Our Response:
No it's never too late. Many schools are happy to consider slightly older people for these positions as they bring a different kind of contribution to the school environment. Don't forget, official retirement age is probably 67 or 68 so there's a good few years that you can give to any school.
ACareerChange - 1-May-18 @ 12:16 PM
I have my Nvq 3 in social care I have worked voluntary for parent line and have great knowledge of the work Bernard is do and child protection . I have my years of experience from bringing up my 3 children. I have been working in care for 14 years so have many time management and communication skills also worked for Alzhiemers society doing therapy work . Now at 50 I'd like a full time job working in a school but is it to late for me to become a TA ?
Brighteyes - 30-Apr-18 @ 6:48 PM
Buster - Your Question:
I have been a stay at home Dad of three for the last 8 years and now would like to retrain as a primary school teacher. I have the relevant GCSEs, A levels and a 2:2 degree plus PGDip in business studies. I have been employed in the past with major retailers as a buyer but have not actively worked since 2010. Would I be eligible to retrain on the job earning a salary with tuition fees paid or would I have to fund this myself? Also, when should I start applying for 2019 intake?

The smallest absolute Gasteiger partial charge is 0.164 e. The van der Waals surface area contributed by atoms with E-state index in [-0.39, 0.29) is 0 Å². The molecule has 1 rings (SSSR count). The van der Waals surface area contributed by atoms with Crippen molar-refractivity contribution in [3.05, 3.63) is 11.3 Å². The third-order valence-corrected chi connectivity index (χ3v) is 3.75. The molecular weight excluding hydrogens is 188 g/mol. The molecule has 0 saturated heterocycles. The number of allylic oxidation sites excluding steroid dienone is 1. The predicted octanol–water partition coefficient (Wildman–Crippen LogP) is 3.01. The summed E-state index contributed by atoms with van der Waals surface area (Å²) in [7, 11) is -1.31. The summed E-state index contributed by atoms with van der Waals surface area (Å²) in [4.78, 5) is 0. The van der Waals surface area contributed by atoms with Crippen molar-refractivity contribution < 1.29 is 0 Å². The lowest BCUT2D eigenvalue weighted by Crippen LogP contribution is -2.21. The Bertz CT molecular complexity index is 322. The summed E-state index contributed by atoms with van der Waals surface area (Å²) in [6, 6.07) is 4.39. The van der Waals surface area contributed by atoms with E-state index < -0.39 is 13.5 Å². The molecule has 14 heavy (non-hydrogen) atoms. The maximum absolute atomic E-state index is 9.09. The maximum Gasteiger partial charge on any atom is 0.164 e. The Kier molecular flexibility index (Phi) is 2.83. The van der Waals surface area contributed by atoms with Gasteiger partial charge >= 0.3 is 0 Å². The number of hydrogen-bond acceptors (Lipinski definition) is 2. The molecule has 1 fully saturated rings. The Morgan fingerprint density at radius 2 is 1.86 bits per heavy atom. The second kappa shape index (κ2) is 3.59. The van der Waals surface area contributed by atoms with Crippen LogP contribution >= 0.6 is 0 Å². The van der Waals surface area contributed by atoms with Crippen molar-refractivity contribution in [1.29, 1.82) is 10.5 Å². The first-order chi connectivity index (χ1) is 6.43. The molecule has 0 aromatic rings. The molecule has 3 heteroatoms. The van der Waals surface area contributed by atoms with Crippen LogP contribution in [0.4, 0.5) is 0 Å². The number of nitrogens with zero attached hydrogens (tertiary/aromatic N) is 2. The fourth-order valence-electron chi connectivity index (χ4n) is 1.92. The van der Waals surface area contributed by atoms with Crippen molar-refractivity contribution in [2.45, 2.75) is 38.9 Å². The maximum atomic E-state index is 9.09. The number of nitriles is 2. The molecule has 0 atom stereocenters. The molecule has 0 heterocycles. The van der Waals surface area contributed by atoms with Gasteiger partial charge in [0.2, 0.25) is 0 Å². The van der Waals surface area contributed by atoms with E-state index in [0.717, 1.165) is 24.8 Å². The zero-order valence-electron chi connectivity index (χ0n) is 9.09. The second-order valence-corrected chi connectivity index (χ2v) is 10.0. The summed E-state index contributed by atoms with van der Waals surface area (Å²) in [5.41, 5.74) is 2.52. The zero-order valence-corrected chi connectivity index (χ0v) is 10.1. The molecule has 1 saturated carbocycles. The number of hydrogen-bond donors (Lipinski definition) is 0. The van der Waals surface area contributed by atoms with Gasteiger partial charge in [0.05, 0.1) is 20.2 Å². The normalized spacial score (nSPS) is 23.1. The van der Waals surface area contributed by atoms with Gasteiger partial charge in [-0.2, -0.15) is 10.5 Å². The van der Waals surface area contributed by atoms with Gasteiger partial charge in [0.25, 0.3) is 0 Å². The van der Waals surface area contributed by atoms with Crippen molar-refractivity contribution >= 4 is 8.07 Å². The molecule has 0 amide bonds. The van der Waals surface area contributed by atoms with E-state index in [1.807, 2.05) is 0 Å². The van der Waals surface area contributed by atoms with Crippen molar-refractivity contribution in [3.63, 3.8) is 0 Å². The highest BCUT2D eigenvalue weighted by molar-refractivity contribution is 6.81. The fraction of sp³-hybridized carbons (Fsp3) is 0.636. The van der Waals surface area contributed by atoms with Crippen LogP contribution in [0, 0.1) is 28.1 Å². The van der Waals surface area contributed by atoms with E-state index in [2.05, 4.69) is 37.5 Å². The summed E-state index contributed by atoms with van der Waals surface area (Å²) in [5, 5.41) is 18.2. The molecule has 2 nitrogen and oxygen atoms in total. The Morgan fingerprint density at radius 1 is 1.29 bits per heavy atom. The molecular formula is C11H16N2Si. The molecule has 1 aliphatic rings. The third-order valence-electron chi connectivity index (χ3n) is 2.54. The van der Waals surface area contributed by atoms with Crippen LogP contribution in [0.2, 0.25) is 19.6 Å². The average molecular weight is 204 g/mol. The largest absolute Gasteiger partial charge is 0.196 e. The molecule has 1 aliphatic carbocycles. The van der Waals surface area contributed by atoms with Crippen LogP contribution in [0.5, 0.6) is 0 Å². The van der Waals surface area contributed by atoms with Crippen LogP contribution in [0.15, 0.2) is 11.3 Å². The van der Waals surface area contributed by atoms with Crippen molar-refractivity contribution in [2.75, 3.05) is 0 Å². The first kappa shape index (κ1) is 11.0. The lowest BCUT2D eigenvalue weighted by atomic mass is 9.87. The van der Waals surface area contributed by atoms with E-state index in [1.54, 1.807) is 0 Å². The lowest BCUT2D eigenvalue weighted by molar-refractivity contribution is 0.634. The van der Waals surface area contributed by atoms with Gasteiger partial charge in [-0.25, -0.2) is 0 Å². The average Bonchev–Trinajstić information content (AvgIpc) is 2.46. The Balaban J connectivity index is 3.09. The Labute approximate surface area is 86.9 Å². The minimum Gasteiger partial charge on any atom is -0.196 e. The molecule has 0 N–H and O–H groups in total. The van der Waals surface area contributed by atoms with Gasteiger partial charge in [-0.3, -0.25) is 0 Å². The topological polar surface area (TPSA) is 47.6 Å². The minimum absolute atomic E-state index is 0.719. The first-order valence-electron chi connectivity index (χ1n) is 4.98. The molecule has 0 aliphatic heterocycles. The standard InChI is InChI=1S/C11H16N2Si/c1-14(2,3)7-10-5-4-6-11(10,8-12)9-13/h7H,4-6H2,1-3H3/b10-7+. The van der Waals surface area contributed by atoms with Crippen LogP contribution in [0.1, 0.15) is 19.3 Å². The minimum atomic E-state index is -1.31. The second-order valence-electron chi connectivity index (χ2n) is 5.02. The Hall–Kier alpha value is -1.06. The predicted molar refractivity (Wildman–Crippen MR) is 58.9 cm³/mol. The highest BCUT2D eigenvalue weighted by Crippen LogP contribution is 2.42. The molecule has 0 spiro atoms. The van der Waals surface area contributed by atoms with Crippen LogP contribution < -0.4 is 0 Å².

Our Response:
You may be entitled to a bursary and can also claim a student loan for tuition fees and maintenance. Try the Get into teaching website
ACareerChange - 27-Apr-18 @ 3:24 PM
I have been a stay at home Dad of three for the last 8 years and now would like to retrain as a primary school teacher.I have the relevant GCSEs, A levels and a 2:2 degree plus PGDip in business studies.I have been employed in the past with major retailers as a buyer but have not actively worked since 2010.Would I be eligible to retrain on the job earning a salary with tuition fees paid or would I have to fund this myself?Also, when should I start applying for 2019 intake?
Buster - 25-Apr-18 @ 3:57 PM
Onion - Your Question:
Hi.i am interested in becoming a primary school teaching assistant.i have GCSEs,A levels and a third class degree.i don't have gcse maths.i am worried this may be a problem.I work part time,and do voluntary work at a children's playgroup once/twice a week.i am a forty year old mum of two.this is my calling.i am at a crossroads now,turned forty 3 days ago and this is my dream.